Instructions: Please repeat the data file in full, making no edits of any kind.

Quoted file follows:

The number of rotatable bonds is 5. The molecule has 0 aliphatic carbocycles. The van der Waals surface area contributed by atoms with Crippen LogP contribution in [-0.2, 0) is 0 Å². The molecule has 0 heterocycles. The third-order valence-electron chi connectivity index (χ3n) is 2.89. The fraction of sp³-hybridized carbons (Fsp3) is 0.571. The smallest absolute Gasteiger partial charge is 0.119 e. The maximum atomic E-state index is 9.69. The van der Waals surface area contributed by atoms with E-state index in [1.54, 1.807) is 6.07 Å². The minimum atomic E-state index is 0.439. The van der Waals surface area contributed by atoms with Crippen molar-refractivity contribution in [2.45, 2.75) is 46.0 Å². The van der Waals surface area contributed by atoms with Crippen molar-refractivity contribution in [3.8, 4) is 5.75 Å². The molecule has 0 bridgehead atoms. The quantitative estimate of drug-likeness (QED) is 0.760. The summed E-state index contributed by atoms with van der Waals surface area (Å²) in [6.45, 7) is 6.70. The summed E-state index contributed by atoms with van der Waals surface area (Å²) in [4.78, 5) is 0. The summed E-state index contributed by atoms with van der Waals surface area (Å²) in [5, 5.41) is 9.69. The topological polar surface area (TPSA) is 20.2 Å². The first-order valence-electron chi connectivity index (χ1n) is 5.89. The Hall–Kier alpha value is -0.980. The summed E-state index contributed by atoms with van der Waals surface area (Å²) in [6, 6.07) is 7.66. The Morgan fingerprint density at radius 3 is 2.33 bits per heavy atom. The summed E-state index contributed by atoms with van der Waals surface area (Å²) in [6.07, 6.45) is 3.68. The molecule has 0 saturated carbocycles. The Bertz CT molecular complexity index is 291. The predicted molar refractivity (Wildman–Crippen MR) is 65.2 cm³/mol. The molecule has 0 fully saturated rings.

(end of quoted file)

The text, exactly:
The number of rotatable bonds is 5. The molecule has 0 aliphatic carbocycles. The van der Waals surface area contributed by atoms with Crippen LogP contribution in [-0.2, 0) is 0 Å². The molecule has 0 heterocycles. The third-order valence-electron chi connectivity index (χ3n) is 2.89. The fraction of sp³-hybridized carbons (Fsp3) is 0.571. The smallest absolute Gasteiger partial charge is 0.119 e. The maximum atomic E-state index is 9.69. The van der Waals surface area contributed by atoms with E-state index in [1.54, 1.807) is 6.07 Å². The minimum atomic E-state index is 0.439. The van der Waals surface area contributed by atoms with Crippen molar-refractivity contribution in [2.45, 2.75) is 46.0 Å². The van der Waals surface area contributed by atoms with Crippen molar-refractivity contribution in [3.8, 4) is 5.75 Å². The molecule has 0 bridgehead atoms. The quantitative estimate of drug-likeness (QED) is 0.760. The summed E-state index contributed by atoms with van der Waals surface area (Å²) in [6.45, 7) is 6.70. The summed E-state index contributed by atoms with van der Waals surface area (Å²) in [4.78, 5) is 0. The summed E-state index contributed by atoms with van der Waals surface area (Å²) in [5, 5.41) is 9.69. The topological polar surface area (TPSA) is 20.2 Å². The first-order valence-electron chi connectivity index (χ1n) is 5.89. The Hall–Kier alpha value is -0.980. The summed E-state index contributed by atoms with van der Waals surface area (Å²) in [6, 6.07) is 7.66. The Morgan fingerprint density at radius 3 is 2.33 bits per heavy atom. The summed E-state index contributed by atoms with van der Waals surface area (Å²) in [6.07, 6.45) is 3.68. The molecule has 0 saturated carbocycles. The Bertz CT molecular complexity index is 291. The predicted molar refractivity (Wildman–Crippen MR) is 65.2 cm³/mol. The molecule has 0 fully saturated rings.